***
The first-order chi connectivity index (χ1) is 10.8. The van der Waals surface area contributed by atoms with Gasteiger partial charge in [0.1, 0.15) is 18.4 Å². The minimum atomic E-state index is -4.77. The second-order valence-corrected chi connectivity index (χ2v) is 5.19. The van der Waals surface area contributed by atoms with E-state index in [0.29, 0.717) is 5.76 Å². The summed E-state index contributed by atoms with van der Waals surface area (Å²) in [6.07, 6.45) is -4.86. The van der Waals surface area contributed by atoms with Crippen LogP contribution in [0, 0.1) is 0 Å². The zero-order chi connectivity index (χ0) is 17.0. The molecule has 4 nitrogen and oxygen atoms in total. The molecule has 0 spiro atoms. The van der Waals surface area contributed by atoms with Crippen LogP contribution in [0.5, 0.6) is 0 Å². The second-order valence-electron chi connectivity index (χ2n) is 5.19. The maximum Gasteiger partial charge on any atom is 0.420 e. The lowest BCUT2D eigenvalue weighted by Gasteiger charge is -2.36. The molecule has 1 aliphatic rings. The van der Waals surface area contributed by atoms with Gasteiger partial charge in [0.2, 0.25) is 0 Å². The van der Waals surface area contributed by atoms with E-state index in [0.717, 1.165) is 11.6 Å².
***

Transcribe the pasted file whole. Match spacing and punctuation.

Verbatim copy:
The first-order chi connectivity index (χ1) is 10.8. The van der Waals surface area contributed by atoms with Gasteiger partial charge in [0.1, 0.15) is 18.4 Å². The minimum atomic E-state index is -4.77. The second-order valence-corrected chi connectivity index (χ2v) is 5.19. The van der Waals surface area contributed by atoms with E-state index in [0.29, 0.717) is 5.76 Å². The summed E-state index contributed by atoms with van der Waals surface area (Å²) in [6.07, 6.45) is -4.86. The van der Waals surface area contributed by atoms with Crippen LogP contribution in [0, 0.1) is 0 Å². The zero-order chi connectivity index (χ0) is 17.0. The molecule has 4 nitrogen and oxygen atoms in total. The molecule has 0 spiro atoms. The van der Waals surface area contributed by atoms with Crippen LogP contribution in [0.5, 0.6) is 0 Å². The second-order valence-electron chi connectivity index (χ2n) is 5.19. The maximum Gasteiger partial charge on any atom is 0.420 e. The lowest BCUT2D eigenvalue weighted by Gasteiger charge is -2.36. The molecule has 1 aliphatic rings. The van der Waals surface area contributed by atoms with Gasteiger partial charge in [0.2, 0.25) is 0 Å². The van der Waals surface area contributed by atoms with E-state index in [0.717, 1.165) is 11.6 Å².